Chinese-Filipino Richard Juan may only be 26 years old, but he has already experienced meeting famous people—from 2PM’s Nichkhun and Hollywood actress Drew Barrymore to British chef Gordon Ramsay and fashion designer Paul Smith—and was a keynote speaker at the New York Times’ Asia-Pacific Writing Competition Awards Ceremony in Hong Kong recently.
In an exclusive interview with Bulletin Entertainment, the model-actor talked about his journey from being “nobody” to “rising personality.”
“I was born to a second generation Filipino-Chinese family but I grew up in Hong Kong. Being business people, and of course, growing up at a financial world of Hong Kong, my parents always groomed me to do business — but it seems like the Divine had other plans for me,” he began.
According to him, the limelight found him when he was in college.
“The first program I did was ‘Eat Bulaga,’ for a segment called ‘You’re My Foreignoy.’ I got called back to do a regular segment called ‘Pinoy Henyo.’ After graduating from school, I got into ‘PBB.’ I was so close to making it to the Big Four but, hey, that’s life, right?” he shared.
His first project after “PBB” was Upfront at the UAAP, hosting for one season.
“It was a learning curve for me. I learned so much about going live and also using Filipino/Tagalog to host. But after that, I realized I wanted to focus more on creating my own content so I documented my travels.”
In between trips to the airport, Richard had acting gigs. He played male lead in a story for “Tadhana” on GMA alongside Sheena Halili, and also for “Wattpad Presents” on TV5 alongside Myrtle Sarrosa.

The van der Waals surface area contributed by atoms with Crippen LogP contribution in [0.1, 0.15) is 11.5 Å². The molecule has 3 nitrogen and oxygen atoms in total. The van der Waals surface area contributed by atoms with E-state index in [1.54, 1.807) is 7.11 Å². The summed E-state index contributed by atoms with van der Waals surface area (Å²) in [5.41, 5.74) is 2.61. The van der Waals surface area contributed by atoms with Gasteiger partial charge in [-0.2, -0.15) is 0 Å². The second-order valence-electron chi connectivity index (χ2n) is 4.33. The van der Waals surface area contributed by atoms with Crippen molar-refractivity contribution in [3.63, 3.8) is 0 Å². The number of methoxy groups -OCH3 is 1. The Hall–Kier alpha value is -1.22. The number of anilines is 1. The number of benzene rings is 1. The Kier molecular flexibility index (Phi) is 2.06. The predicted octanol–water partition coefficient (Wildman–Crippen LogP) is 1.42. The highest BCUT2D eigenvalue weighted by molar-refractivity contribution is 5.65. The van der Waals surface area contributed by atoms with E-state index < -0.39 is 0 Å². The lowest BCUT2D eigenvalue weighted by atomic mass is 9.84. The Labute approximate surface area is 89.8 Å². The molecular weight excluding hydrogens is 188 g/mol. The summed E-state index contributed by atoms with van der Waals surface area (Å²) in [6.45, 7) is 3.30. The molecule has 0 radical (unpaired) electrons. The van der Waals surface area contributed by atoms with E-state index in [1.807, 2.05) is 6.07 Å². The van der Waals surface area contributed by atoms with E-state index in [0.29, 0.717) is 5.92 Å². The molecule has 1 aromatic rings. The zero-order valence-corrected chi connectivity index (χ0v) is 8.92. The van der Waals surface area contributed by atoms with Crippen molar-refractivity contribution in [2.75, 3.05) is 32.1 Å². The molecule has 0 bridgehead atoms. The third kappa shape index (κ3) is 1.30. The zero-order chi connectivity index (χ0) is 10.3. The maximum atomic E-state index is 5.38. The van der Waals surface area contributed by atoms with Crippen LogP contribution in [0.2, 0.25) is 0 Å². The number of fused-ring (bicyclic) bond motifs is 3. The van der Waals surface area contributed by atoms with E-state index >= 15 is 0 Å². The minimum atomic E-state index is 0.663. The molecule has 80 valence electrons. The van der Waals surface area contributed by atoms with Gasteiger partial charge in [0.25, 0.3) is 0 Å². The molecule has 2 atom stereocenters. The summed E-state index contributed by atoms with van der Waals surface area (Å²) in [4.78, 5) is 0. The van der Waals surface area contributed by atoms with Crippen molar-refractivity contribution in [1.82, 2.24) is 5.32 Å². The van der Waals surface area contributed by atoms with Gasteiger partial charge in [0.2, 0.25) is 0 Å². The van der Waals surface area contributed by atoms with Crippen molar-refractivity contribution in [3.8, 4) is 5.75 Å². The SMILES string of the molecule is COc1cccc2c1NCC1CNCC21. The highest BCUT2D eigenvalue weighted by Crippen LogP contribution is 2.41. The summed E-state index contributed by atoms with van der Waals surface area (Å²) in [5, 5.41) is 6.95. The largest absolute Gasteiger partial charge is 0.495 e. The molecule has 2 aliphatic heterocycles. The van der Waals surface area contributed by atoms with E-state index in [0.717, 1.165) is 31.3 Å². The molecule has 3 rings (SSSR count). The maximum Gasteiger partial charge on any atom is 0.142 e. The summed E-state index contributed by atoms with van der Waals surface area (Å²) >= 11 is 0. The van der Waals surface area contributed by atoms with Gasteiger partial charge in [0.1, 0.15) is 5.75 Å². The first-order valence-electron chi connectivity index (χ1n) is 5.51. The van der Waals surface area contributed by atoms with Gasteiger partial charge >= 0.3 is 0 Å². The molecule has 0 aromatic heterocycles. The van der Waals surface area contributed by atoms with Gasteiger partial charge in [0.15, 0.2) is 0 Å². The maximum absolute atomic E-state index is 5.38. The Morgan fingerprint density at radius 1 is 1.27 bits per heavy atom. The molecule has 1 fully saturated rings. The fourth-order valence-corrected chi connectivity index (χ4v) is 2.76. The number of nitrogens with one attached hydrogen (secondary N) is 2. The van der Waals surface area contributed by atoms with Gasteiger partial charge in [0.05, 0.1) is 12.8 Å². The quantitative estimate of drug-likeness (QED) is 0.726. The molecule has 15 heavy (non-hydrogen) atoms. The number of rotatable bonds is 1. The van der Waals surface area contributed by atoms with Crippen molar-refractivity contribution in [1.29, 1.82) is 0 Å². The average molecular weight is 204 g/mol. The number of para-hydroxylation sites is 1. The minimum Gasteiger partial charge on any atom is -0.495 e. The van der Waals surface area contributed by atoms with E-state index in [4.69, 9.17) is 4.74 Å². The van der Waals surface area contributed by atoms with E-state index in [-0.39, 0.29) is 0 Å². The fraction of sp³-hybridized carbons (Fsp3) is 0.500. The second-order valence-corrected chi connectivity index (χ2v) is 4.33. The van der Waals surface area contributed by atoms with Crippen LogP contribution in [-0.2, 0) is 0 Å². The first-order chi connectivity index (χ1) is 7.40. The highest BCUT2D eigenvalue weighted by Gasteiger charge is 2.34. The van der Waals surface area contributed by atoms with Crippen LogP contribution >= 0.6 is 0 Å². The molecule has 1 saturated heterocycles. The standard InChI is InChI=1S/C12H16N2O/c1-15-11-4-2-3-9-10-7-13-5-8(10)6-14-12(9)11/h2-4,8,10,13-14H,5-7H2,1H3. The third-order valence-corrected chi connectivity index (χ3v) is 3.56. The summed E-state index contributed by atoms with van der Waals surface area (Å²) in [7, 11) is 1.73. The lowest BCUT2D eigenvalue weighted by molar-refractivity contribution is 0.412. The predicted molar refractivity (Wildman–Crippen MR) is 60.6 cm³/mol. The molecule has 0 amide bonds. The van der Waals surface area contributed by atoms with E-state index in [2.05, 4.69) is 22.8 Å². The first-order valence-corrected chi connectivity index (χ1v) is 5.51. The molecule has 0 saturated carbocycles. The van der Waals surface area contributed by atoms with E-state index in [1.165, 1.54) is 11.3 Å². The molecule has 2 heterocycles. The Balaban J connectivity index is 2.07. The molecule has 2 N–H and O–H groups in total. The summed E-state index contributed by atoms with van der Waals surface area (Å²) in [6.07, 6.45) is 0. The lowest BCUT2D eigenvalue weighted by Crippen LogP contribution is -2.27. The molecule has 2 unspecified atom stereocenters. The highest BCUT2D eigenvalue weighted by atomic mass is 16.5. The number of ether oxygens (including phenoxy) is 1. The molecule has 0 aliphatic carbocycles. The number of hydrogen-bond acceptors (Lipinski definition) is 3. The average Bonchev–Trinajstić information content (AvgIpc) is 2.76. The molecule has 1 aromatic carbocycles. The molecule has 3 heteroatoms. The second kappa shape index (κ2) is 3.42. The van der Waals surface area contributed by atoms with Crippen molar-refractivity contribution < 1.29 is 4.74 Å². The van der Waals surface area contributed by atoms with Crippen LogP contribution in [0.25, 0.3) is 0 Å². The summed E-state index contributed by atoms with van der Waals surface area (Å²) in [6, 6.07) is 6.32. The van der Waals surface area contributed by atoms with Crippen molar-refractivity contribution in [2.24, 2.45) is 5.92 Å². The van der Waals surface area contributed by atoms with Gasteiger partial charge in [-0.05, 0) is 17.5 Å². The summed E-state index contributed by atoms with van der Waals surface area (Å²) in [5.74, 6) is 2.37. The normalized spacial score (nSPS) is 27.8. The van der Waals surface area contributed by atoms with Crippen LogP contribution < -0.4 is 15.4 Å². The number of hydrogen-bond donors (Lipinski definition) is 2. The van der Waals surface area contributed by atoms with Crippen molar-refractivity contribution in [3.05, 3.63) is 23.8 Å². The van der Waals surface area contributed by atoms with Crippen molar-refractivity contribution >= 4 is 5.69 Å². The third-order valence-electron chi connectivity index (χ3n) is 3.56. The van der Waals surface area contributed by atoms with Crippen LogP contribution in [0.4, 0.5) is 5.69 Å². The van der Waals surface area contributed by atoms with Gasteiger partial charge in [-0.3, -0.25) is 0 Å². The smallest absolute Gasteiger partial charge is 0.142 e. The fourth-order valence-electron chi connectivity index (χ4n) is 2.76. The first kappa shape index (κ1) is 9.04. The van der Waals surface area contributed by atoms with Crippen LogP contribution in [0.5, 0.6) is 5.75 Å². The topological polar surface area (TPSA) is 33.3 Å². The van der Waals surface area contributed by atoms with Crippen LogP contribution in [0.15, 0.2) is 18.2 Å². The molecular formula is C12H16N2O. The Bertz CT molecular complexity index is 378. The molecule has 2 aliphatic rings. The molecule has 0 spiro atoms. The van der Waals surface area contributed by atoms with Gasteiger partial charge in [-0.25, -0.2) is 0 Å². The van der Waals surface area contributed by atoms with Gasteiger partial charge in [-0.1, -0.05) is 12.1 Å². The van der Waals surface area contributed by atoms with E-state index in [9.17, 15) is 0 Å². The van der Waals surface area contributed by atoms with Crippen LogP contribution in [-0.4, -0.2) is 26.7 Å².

He was fortunate enough to have been chosen to host a special segment in Seoul Fashion Week with the OTT Viu in Hong Kong. By then, his online presence was surging, hitting levels like that of an influencer. He even has followers from Thailand, Indonesia, China and Hong Kong. As of this writing, his following on Instagram is 409,000.
But Richard prefers to just be called “TV or online personality.”
“I won’t say I can influence people,” he downplayed. “I’m just really being me and showing my supporters what I see and what I believe in.”
During his speech in Hong Kong, he warned people about putting too much on the numbers they see online.
“Life is not a popularity contest, it never is, never was, and never will be. It’s not about the number of followers, the number of likes, the number of comments that you get. It’s about what you stand for, what you believe in.”
On the other hand, he likes the “unpredictability of my work.”
“I wake up every single day, not knowing what kind of email I might receive, I don’t know what kind of opportunities I might be getting, I don’t know what kind of people I might be meeting,” he said. “It may be uncertain, uncomfortable but also full of possibilities. It’s fascinating.”
Advice to those who want to follow in his footsteps?
“Leave your comfort zone, try something new,” he noted. “You need to be okay with being uncomfortable, being okay with uncertainties. You need to have mental toughness too because there will be days where you will be frustrated because you do not know where you are or what this path will lead to.
“There is no real blueprint like the corporate world where you can work up the ladder. This is a completely different ball game and, honestly, you just need to let go of the expectations and enjoy the moment and enjoy the process.”
Asked about his future plans, the guy is true to form.
“I’ll take it day by day.”
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